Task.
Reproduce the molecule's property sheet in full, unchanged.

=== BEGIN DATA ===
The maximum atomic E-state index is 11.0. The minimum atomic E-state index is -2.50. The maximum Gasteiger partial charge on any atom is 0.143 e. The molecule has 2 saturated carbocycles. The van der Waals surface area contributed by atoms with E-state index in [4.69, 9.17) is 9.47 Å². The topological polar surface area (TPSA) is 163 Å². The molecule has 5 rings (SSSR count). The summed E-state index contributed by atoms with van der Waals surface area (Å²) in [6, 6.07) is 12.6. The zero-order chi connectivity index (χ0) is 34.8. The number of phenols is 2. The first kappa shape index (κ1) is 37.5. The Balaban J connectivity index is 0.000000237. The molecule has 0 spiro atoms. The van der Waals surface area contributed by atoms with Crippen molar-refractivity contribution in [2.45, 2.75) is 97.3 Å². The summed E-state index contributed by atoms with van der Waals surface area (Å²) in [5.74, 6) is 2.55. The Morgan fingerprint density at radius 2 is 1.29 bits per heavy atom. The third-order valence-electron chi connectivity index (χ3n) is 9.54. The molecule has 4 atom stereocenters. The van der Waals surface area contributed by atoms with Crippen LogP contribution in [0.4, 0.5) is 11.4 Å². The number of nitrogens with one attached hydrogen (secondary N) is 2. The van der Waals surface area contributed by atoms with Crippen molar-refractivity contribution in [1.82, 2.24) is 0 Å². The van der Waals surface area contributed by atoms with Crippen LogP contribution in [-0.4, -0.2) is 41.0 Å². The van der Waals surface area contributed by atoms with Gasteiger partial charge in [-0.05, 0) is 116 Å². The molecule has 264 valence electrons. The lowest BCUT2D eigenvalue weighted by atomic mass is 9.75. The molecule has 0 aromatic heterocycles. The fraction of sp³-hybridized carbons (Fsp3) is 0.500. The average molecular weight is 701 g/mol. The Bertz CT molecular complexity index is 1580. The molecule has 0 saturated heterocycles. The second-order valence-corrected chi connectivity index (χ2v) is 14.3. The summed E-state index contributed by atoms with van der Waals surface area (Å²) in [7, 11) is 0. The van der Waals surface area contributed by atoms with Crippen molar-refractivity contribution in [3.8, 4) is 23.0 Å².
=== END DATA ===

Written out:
The maximum atomic E-state index is 11.0. The minimum atomic E-state index is -2.50. The maximum Gasteiger partial charge on any atom is 0.143 e. The molecule has 2 saturated carbocycles. The van der Waals surface area contributed by atoms with E-state index in [4.69, 9.17) is 9.47 Å². The topological polar surface area (TPSA) is 163 Å². The molecule has 5 rings (SSSR count). The summed E-state index contributed by atoms with van der Waals surface area (Å²) in [6, 6.07) is 12.6. The zero-order chi connectivity index (χ0) is 34.8. The number of phenols is 2. The first kappa shape index (κ1) is 37.5. The Balaban J connectivity index is 0.000000237. The molecule has 0 spiro atoms. The van der Waals surface area contributed by atoms with Crippen molar-refractivity contribution in [2.45, 2.75) is 97.3 Å². The summed E-state index contributed by atoms with van der Waals surface area (Å²) in [5.74, 6) is 2.55. The Morgan fingerprint density at radius 2 is 1.29 bits per heavy atom. The third-order valence-electron chi connectivity index (χ3n) is 9.54. The molecule has 4 atom stereocenters. The van der Waals surface area contributed by atoms with Crippen LogP contribution in [0.4, 0.5) is 11.4 Å². The number of nitrogens with one attached hydrogen (secondary N) is 2. The van der Waals surface area contributed by atoms with Crippen molar-refractivity contribution in [1.82, 2.24) is 0 Å². The van der Waals surface area contributed by atoms with Crippen LogP contribution in [-0.4, -0.2) is 41.0 Å². The van der Waals surface area contributed by atoms with Gasteiger partial charge in [-0.05, 0) is 116 Å². The molecule has 264 valence electrons. The lowest BCUT2D eigenvalue weighted by atomic mass is 9.75. The molecule has 0 aromatic heterocycles. The fraction of sp³-hybridized carbons (Fsp3) is 0.500. The average molecular weight is 701 g/mol. The Bertz CT molecular complexity index is 1580. The molecule has 0 saturated heterocycles. The second-order valence-corrected chi connectivity index (χ2v) is 14.3. The summed E-state index contributed by atoms with van der Waals surface area (Å²) in [7, 11) is 0. The van der Waals surface area contributed by atoms with Crippen molar-refractivity contribution in [3.8, 4) is 23.0 Å².